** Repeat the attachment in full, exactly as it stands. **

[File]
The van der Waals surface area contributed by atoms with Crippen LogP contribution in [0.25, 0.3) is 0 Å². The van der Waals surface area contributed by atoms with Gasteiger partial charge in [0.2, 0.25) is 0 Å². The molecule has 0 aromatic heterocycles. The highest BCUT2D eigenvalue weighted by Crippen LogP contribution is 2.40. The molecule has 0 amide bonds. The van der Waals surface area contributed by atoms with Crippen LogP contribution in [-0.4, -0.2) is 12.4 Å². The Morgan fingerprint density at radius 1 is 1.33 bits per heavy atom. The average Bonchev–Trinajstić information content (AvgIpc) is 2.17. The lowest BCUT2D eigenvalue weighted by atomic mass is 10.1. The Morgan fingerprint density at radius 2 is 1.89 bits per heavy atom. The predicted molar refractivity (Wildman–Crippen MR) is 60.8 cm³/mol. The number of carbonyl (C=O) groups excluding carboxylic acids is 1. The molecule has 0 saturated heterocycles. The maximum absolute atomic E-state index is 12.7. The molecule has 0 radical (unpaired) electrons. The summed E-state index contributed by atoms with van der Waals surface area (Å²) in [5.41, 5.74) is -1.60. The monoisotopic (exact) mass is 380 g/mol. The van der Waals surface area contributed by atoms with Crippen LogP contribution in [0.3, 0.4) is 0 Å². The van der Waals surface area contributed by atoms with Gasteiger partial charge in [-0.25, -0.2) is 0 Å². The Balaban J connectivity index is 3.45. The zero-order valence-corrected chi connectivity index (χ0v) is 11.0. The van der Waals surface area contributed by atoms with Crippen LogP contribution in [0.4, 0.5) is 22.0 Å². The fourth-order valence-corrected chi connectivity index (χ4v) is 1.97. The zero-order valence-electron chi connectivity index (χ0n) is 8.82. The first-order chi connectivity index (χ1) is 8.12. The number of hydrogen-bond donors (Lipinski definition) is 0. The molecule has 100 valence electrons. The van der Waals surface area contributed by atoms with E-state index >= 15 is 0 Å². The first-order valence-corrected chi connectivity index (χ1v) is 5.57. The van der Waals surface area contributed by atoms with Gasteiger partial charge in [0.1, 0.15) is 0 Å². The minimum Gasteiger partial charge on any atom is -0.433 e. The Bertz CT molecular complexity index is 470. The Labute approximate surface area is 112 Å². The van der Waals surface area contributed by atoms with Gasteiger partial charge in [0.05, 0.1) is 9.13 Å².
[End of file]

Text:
The van der Waals surface area contributed by atoms with Crippen LogP contribution in [0.25, 0.3) is 0 Å². The van der Waals surface area contributed by atoms with Gasteiger partial charge in [0.2, 0.25) is 0 Å². The molecule has 0 aromatic heterocycles. The highest BCUT2D eigenvalue weighted by Crippen LogP contribution is 2.40. The molecule has 0 amide bonds. The van der Waals surface area contributed by atoms with Crippen LogP contribution in [-0.4, -0.2) is 12.4 Å². The Morgan fingerprint density at radius 1 is 1.33 bits per heavy atom. The average Bonchev–Trinajstić information content (AvgIpc) is 2.17. The lowest BCUT2D eigenvalue weighted by atomic mass is 10.1. The Morgan fingerprint density at radius 2 is 1.89 bits per heavy atom. The predicted molar refractivity (Wildman–Crippen MR) is 60.8 cm³/mol. The number of carbonyl (C=O) groups excluding carboxylic acids is 1. The molecule has 0 saturated heterocycles. The maximum absolute atomic E-state index is 12.7. The molecule has 0 radical (unpaired) electrons. The summed E-state index contributed by atoms with van der Waals surface area (Å²) in [5.41, 5.74) is -1.60. The monoisotopic (exact) mass is 380 g/mol. The van der Waals surface area contributed by atoms with Crippen LogP contribution in [0.3, 0.4) is 0 Å². The van der Waals surface area contributed by atoms with Gasteiger partial charge in [-0.25, -0.2) is 0 Å². The Balaban J connectivity index is 3.45. The zero-order valence-corrected chi connectivity index (χ0v) is 11.0. The van der Waals surface area contributed by atoms with Crippen LogP contribution in [0.4, 0.5) is 22.0 Å². The fourth-order valence-corrected chi connectivity index (χ4v) is 1.97. The zero-order valence-electron chi connectivity index (χ0n) is 8.82. The first-order chi connectivity index (χ1) is 8.12. The number of hydrogen-bond donors (Lipinski definition) is 0. The molecule has 100 valence electrons. The van der Waals surface area contributed by atoms with E-state index >= 15 is 0 Å². The first-order valence-corrected chi connectivity index (χ1v) is 5.57. The van der Waals surface area contributed by atoms with Gasteiger partial charge in [0.1, 0.15) is 0 Å². The minimum Gasteiger partial charge on any atom is -0.433 e. The Bertz CT molecular complexity index is 470. The Labute approximate surface area is 112 Å². The van der Waals surface area contributed by atoms with Gasteiger partial charge in [0.05, 0.1) is 9.13 Å².